When a parent is incarcerated, there is an effect felt throughout the entire family unit. For a period of time, that parent’s interaction and influence on their children is limited to meetings behind a thick panel of glass.
In Maryland, the Governor’s Office for Children has estimated that 90,000 children are impacted by parental incarceration. Working through local management boards, the office seeks out programs that can address this need in communities.
That’s how the Inmate Visitation and Parenting Assistance Program, also known as the Family Ties program, was born. This is currently the only program in Maryland that allows contact visits outside of the detention center.
For an hour at a time, incarcerated individuals in the program can meet with their minor children in person. They are able to hold them and interact with them — no glass, no phones.
Along with the visitation comes mandatory participation in the 14-session Strengthening Families program, which has been around since the 1990s and is tailored to improving parenting skills and family relationships. The curriculum used by Family Ties is adapted to be more useful for incarcerated individuals.
Amanda Jones, of Westminster, was one of the first participants in the new program when visitations began in December.
Jones was eager to join the program when a warden at the Carroll County Detention Center offered her the chance. She was serving time for a violation of probation after a conviction of distribution of a fake or counterfeit controlled dangerous substance.
The visits made a “big difference” in her interactions with her 8-year-old son Elijah, she said. The two would play games or do art projects in the arts and crafts room.
“It’s harder to sit and see your child [in the detention center],” she said. “They’re wondering, ‘Why can’t I come see you?’ ”
The visitations were a way to ease back into her child’s life, and she said they motivated her to do better for herself and him.
“You feel a lot better after you do it,” she said of joining the program. “A lot of parents are just stuck.”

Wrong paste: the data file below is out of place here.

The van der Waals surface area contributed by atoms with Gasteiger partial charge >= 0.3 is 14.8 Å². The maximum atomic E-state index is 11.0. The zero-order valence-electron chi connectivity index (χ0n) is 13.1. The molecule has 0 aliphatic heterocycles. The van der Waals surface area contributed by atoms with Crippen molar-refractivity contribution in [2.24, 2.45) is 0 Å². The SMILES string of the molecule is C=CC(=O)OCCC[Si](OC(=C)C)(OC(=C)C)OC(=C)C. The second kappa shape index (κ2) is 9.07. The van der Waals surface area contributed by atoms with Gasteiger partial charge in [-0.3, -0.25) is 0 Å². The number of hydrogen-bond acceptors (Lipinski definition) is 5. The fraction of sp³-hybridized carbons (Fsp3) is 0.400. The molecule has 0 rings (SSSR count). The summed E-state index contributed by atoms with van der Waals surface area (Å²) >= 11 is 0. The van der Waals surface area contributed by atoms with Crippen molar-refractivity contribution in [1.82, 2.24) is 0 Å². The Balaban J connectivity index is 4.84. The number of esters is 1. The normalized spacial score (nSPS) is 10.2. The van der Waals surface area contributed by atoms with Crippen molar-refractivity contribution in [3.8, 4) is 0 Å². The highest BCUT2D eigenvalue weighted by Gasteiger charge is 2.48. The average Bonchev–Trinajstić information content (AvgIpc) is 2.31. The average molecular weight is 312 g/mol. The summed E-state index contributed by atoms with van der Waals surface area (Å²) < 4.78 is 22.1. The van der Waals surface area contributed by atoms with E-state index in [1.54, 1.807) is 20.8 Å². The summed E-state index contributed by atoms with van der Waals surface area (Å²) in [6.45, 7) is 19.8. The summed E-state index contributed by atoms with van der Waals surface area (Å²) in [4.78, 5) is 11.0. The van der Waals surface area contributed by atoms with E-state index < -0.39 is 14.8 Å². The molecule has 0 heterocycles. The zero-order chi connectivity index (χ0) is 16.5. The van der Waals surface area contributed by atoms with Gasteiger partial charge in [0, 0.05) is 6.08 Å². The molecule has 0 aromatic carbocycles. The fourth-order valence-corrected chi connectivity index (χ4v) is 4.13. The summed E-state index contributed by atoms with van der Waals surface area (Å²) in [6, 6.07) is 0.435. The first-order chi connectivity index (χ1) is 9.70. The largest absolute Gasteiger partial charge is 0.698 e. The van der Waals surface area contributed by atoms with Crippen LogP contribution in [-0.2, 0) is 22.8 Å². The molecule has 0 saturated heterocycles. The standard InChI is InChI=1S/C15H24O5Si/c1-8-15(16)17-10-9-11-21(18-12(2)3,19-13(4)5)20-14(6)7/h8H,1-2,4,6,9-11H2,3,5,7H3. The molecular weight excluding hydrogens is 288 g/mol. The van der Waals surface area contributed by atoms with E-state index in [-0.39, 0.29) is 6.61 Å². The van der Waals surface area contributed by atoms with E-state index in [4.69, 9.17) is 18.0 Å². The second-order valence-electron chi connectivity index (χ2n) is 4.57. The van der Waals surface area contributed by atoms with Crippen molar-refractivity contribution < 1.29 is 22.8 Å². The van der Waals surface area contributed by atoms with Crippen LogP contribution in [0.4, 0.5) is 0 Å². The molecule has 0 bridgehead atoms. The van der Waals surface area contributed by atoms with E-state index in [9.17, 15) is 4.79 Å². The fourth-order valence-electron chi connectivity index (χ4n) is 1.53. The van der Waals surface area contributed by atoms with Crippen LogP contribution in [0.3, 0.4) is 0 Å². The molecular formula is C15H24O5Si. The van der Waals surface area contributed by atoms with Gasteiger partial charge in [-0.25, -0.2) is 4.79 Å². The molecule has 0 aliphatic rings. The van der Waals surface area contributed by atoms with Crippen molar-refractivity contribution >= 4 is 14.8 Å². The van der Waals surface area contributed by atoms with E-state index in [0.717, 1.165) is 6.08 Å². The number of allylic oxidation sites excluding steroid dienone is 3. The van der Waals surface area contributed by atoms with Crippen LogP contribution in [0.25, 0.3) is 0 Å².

Jones did not complete the entire program because she transferred to home detention, and said having the full 14 sessions of Strengthening Families would have helped her transition better.
“I feel if the individual’s going to participate, they need to go through the whole process,” she said.
Visitations take place at the Carroll County Visitation Center, operated by the Carroll County Circuit Court’s Family Law Administration. The Family Ties program comes together through collaboration between the Family Law Administration, the Carroll County Local Management Board and the Carroll County Detention Center.
The range of the program is meant to have effects far beyond the weekly meetings for parents and children.
“The whole basis of the program is … to help serve the whole unit of the family,” said Casey Staubs, visitation services coordinator for the Family Law Administration.
In the long term, the program is designed to benefit the children and reduce generational participation in the criminal justice system.
According to a news release, the goals of the program are to “decrease negative outcomes for children such as depression, conduct disorders, use of illegal substances and antisocial behavior while promoting social engagement and family involvement.”
The program coordinators believe it can also have an impact outside of the family unit.
“We get a lot of concern that this is a lot of work for people that are in trouble,” Staubs said. “We can’t deny that these people have had some issues, but they’re being released — that affects everyone in the community.”
“It really seems to be a strong motivator just from the parents that I’ve talked to,” said Family Ties coordinator Angela McGinty. “We are hoping to see that there’s less of a recidivism rate for re-entry once they’re connecting with their children and maintaining that connection.”
The program is not appropriate for every incarcerated parent, and the Classification Unit in the detention center helps to determine which inmates are best suited.
When there are issues between parent and child, or the custodian of the child and the incarcerated parent, the program will not force them to reconnect.
“It’s always important to remember that these services are child-centered.” McGinty said. “Everyone has to be on board, from the detention center to the caregiver.”
Because the detention center is in the court complex within sight of the visitation center, it makes transportation much easier, cheaper and safer.
“It’s a very crucial time when you get released,” McGinty said. “We’re trying to close the gap between coming out and starting from scratch.”